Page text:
Doing this may help prevent cognitive decline

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In a new study from North Carolina State University, researchers found that preserving physical and mental health helps older people stave off declines in cognitive function.

They found that declines in physical and mental health were linked to stronger cognitive impairment.

There’s a lot of research showing that cognitive engagement can help older adults maintain cognitive health. However, the vast majority of that work has been done on healthy adults.

In the study, the team tested 28 older people. All of them were over 60 and had cognitive impairment. Participants came to a testing site two times, six months apart.

On each visit, researchers collected data on the physical and mental health of the participants and performed a battery of tests designed to assess cognitive ability.

Participants were also connected to a device that tracked blood pressure continuously and then asked to engage in a series of increasingly difficult cognitive tasks.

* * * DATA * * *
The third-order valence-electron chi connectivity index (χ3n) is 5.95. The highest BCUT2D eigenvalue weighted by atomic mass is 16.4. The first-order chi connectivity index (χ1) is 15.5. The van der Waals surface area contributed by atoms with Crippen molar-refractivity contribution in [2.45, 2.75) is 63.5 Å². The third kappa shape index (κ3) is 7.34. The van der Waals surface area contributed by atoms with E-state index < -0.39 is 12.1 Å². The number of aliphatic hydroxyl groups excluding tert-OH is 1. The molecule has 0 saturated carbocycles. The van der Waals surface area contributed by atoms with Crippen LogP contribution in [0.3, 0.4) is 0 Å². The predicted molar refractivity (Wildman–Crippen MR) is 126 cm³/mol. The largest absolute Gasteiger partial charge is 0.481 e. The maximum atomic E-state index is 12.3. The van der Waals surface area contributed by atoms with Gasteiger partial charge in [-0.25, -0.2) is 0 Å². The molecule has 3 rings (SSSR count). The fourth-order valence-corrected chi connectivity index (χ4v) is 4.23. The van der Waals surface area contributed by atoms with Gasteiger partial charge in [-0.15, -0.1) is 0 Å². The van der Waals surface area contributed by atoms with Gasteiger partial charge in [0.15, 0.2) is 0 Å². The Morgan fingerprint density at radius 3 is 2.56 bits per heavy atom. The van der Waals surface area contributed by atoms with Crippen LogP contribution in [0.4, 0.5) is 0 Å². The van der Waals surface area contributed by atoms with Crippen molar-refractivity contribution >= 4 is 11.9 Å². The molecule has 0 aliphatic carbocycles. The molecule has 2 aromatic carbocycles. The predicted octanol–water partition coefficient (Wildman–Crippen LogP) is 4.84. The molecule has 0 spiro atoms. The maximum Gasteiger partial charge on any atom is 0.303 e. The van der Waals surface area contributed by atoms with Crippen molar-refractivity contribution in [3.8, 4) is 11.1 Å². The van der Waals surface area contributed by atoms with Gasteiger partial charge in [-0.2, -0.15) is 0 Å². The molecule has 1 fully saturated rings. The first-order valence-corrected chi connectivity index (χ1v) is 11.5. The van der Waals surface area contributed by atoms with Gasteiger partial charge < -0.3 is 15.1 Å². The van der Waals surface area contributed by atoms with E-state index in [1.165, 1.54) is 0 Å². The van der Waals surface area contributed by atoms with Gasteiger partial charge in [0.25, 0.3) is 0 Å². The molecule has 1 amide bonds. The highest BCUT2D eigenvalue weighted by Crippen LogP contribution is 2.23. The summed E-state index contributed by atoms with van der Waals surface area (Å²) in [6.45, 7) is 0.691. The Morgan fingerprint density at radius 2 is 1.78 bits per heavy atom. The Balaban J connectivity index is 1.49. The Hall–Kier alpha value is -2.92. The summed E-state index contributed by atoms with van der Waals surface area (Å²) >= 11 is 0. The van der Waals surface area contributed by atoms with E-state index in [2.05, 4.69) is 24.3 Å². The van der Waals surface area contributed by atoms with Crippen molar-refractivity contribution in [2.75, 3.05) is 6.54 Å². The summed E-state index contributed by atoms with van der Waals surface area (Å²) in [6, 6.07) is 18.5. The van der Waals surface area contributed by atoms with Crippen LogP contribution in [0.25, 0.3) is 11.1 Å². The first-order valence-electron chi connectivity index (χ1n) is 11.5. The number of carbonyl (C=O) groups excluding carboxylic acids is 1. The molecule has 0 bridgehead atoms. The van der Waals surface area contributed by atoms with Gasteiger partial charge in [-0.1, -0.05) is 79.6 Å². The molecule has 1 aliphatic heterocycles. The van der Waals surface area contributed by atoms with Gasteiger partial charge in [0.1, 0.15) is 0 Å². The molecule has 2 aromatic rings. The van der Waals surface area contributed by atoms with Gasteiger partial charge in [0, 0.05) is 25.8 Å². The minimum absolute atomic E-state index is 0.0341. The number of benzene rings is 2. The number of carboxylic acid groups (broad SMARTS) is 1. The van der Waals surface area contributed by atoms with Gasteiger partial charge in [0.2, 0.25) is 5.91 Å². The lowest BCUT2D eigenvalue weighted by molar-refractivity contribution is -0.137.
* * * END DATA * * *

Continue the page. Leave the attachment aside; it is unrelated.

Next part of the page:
This allowed researchers to track how cognitive engagement changed as the tasks become progressively harder.

The researchers found that if a participant’s cognitive ability, physical health or mental health declined over the course of the six-month study period, that participant became less cognitively engaged as the tasks became harder.

The findings highlight the fact that well-being is holistic; physical health, mental health and cognitive function can influence each other.

In practical terms, it suggests that it may be particularly important for people to focus on mental and physical well-being during the early stages of cognitive decline.

Or, at the very least, don’t become so focused on addressing cognitive challenges that you ignore physical health, or create anxiety or emotional distress for yourself that leads to mental health problems.

If you care about cognitive decline, please read studies about walking patterns may help identify specific types of dementia and findings of common high blood pressure drugs may help lower your dementia risk.

For more information about dementia and cognitive health, please see recent studies about this common nutrient may hold the key to beating Alzheimer’s disease and results showing that how the eyes could be windows to the risk of Alzheimer’s disease.

The study is published in Entropy. One author of the study is Shevaun Neupert.

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